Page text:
- Blog posts
- Case studies
- Original research
- White papers
- Quizzes and polls
You should always determine the most appropriate way to present your information. And there’s a simple trick you can use to figure out the best format for your information.
- Go to Google.com
- Type in your search phrase
- Check for the format of the featured snippet if there’s one
- Scroll down the page and check ranking articles. Are they how-to articles, tutorials, explainers, etc?
For instance, if you want to teach your prospects how to style their hair, it may be helpful to consider packaging the information into a video.
Step 6: Come up with a content style guide
Creating a content style guide should be part of your content marketing strategy. Its importance cannot be overstated that because the content style guide defines:
- Writing goals and principles (Being clear, concise, specific, etc);
- Editorial standards;
- Brand voice and tone;
- How to write various types of content;
- Accuracy requirements;
- How to structure the content for the web;
- Word choice.
It may be helpful to take a look at various style guides, and here are some great examples:
Many marketers spend considerable time creating the content style guide, only to stop using it a couple of months later. Change the tide, and stick to the brand style for consistency and professionalism.
Step 7: Create an editorial calendar and define the workflow
The editorial calendar allows you to visually represent your upcoming content creation tasks.
Many marketers tend to use spreadsheets, with columns such as the published date, due date, content topic, content requirements, keywords, target personas, and questions to answer. In addition to spreadsheets, you can also use dedicated editorial calendar apps such as Loomly, or project management tools with kanban boards.
As you create the editorial calendar, you must organize your workflows to promote efficiency. Identify and arrange all the tasks that must be formed in sequential order beginning with the ideation, briefing, outlining, keyword research, writing, review, and publishing.
The editorial calendar should also show what’s in progress and record the last update date. It needs to set clear rules for who does what and at which stage. If several people are working on the same content, it’s important to enforce strict version control.
If you’re having a tough time coming up with an editorial calendar, it can be helpful to take a look at some editorial calendar examples.
Step 8: Assign roles and set clear rules for content governance
You’ll have to define and assign various roles for an effective content strategy. The roles involved in content production include:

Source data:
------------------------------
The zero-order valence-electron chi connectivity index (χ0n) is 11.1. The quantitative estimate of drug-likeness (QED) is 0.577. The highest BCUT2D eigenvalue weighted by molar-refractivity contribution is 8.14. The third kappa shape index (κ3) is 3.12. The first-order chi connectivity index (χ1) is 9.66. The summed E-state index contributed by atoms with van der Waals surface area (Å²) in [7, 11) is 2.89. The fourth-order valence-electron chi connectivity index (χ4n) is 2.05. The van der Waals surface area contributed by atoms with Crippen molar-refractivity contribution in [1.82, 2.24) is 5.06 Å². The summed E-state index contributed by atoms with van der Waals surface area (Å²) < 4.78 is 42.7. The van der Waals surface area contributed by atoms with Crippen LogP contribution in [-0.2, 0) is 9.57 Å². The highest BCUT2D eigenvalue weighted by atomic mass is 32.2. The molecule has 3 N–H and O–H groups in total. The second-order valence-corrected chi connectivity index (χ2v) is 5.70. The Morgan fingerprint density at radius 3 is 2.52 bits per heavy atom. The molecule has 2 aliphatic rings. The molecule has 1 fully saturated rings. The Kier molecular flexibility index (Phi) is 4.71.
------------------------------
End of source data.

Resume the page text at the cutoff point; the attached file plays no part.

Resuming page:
- Content strategist
- SEO lead
- Content manager
- Content writer
- Content designer
You will find that someone is performing multiple roles. However, if you’re writing the content, researching keywords, and managing the content calendar, it’s always important to delegate the editing work.
Your strategy also needs to lay ground rules for content governance. The governance plan describes the procedures for the planning, creation, distribution, and maintenance of content, along with who takes ownership of key processes. Here are additional resources on content governance:
- Content governance models – Australian Government Digital Guides
- Comprehensive Guide to Content Governance – Smartsheet
Step 9: Figure out content distribution & promotion
The final step in our content strategy creation guide is to figure out how to distribute your content and promote it. You will likely publish your blog posts on your blog pages. If you’re creating video content, you may upload your video on YouTube. There are many other ways to distribute and promote your content including:
- Promoting new content to your email subscribers list;
- Creating a social media campaign with scheduled posts;
- Running paid advertisement campaigns and sponsored posts;’
- Sharing content on niche groups on Facebook;
- Internal linking to and from existing content;
- Guest posting;
- Content repurposing, for instance from blog posts to podcasts;
- Enabling social sharing;
- Enabling embedding for digital media assets such as infographics or images.
What Are Content Strategy Templates & Examples?
We have rounded up some of the best content strategy templates and examples you can reference as you create your own unique marketing strategy:
1. Xtensio – Travelr Content Strategy
2. The Content Strategist – Content strategy and calendar
Get it here (Google Docs Document)
3. Social Media Strategy Template – Hootsuite
4. Backlinko content marketing strategy
You now know the steps to take in order to create an effective content marketing strategy. A clear strategy will guide your efforts and help you achieve your goals. You will still need to put emphasis on producing the best content. Articles will need to be well-researched, present new ideas, and be well-optimized. Using a content optimization tool like our very own ZenBrief can help with the preparation of SEO-friendly content briefs, competitive analysis, keyword identification, and content optimization. Try it out today.